• \$\begingroup\$ Oh additionally, if you take a look at the actually csv folder structure it will not grab the file according to year as the names of the relevant files will not match up. If I create a function to "Index" the relevant files, there is a fairly high probability it will not be in the order one intendes. The only way the variable year would have an impact is by the name of the directory the files are contained in but we have certain folders that go by month and day as well. Tbh I do not know why the year variable was included as it is not always unique to a file that contains a year worth of data. \$\endgroup\$ Apr 24 at 6:00
  • \$\begingroup\$ Interesting, I see the file you are referring too has different csv data from what we were given in the actual course itself. That data only makes use of yearly csv files. The files we were provided with in the actual course contain names for years(Broken up into days, months, years) and decades. \$\endgroup\$ Apr 24 at 6:17
1
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This will be difficult to review without access to the edu.duke package so my review will be superficial.

parseBabies is a poor class name: first of all it has non-standard case, and it's made to look like a function when it's a class. Prefer instead BabyParser.

Commented-out code like

        //namePopularity.testGetRank();
        //namePopularity.testGetName();
//      namePopularity.testWhatIsNameInYear();

must be deleted.

The println function should be deleted. It offers nothing over System.out.println. If you're worried about the length of the latter, do a static import for out.

commons-csv includes a get by name. Use that instead of get by index.

Occurances is spelled Occurrences.

totalsList is not a list, so don't call it one. It's a map. But it shouldn't even be a map: the way you're using it, it should be a dedicated class with members of Females, Males and Total. A more flexible and useful method would not look specifically at F and M, but would sum up totals for any gender and return a map of gender string to total.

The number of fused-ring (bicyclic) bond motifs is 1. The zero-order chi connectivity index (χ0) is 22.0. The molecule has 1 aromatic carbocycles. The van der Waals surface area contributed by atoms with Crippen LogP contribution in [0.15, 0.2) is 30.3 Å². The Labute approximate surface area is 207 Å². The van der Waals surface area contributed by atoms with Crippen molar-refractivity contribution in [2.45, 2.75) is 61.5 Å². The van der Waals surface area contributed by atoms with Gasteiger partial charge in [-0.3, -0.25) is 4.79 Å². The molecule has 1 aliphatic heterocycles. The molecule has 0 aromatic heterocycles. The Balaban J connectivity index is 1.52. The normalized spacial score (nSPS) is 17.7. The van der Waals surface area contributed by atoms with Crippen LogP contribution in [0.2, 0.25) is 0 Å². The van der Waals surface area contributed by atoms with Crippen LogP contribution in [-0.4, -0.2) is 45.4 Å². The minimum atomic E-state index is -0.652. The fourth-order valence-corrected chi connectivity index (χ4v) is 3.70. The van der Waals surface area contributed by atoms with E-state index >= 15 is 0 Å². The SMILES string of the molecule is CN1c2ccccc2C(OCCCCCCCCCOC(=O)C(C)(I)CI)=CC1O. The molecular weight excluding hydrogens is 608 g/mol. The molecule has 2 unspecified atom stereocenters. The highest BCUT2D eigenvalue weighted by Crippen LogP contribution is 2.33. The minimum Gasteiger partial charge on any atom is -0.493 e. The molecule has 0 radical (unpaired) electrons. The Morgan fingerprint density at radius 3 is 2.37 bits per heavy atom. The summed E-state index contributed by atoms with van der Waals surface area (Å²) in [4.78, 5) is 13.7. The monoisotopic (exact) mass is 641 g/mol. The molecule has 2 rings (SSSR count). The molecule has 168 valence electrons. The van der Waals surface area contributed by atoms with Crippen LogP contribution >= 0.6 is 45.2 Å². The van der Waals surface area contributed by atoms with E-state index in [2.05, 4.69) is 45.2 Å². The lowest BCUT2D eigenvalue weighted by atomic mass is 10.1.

namesMatched.add("NO MATCHES"); seems like a bad idea, mixing error data in-band with domain data. If you need to indicate that there are no matches, this should probably be done elsewhere.

This loop:

for(Integer key : nameRank.keySet())
{
        namesAtRank = getName(year, key, gender);
}
return namesAtRank;

is strange: it reassigns namesAtRank unconditionally for every single entry in nameRank. Surely that isn't necessary, right? If you only care about the last key in the key set (for some arbitrary definition of "last"), there are better ways.

This:

println("HighestRank: "+ highestRanking +" in year: "+highestRankingYear);

should be converted to an out.printf.

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2
  • \$\begingroup\$ Hey, You are welcome to download it if you wish. That they do allow anyone to download. Not sure how to hyperlink it but here ya go: dukelearntoprogram.com//downloads/bluej.php?course=2 Scroll down to the bottom and under cource code packages you will see the edu.duke library there. \$\endgroup\$ Apr 24 at 5:50
  • \$\begingroup\$ The get function we do have with Apache too, however if you take a look at the csv files. They do not contain header rows. You do make a perfectly valid point about my forloop. I think my logic was to merely access the key itself. \$\endgroup\$ Apr 24 at 6:05
0
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There is some overlap with the other reviews, I've voted accordingly, if you found the other answers useful consider voting for them to let them know.

Expressiveness

Code should be expressive and focussed. Having unnecessary information in source files creates noise that distracts and hides the important elements. An easy win is removing commented out code. Having it there rarely adds any value. If you're worried about losing the code, and you're not already, you should look at using a source control system. If you haven't used any then a basic introduction to git will quickly pay back the time investment. Using an IDE will also quickly bring benefits, there's various free ones which will give you various hints to improve your programs (such as noticing variables that you declare or don't use).

parseBabies doesn't conform to the Java naming convention. It should really start with a capital ParseBabies. Classes are typically named as things, i.e. BabyParser, rather than actions (which tend to be used for methods). So, a BabyParser might have a parse method. That said, a classes name should also reflect its responsibility. Your parseBabies class doesn't just parse babies, it also performs various analytics and tests. These are different responsibilities and should really be in different classes. Breaking the program up can make it easier to reason about and understand. Method names should reflect what the method does. parseData doesn't do any parsing, it simply creates and returns a parser, this is misleading.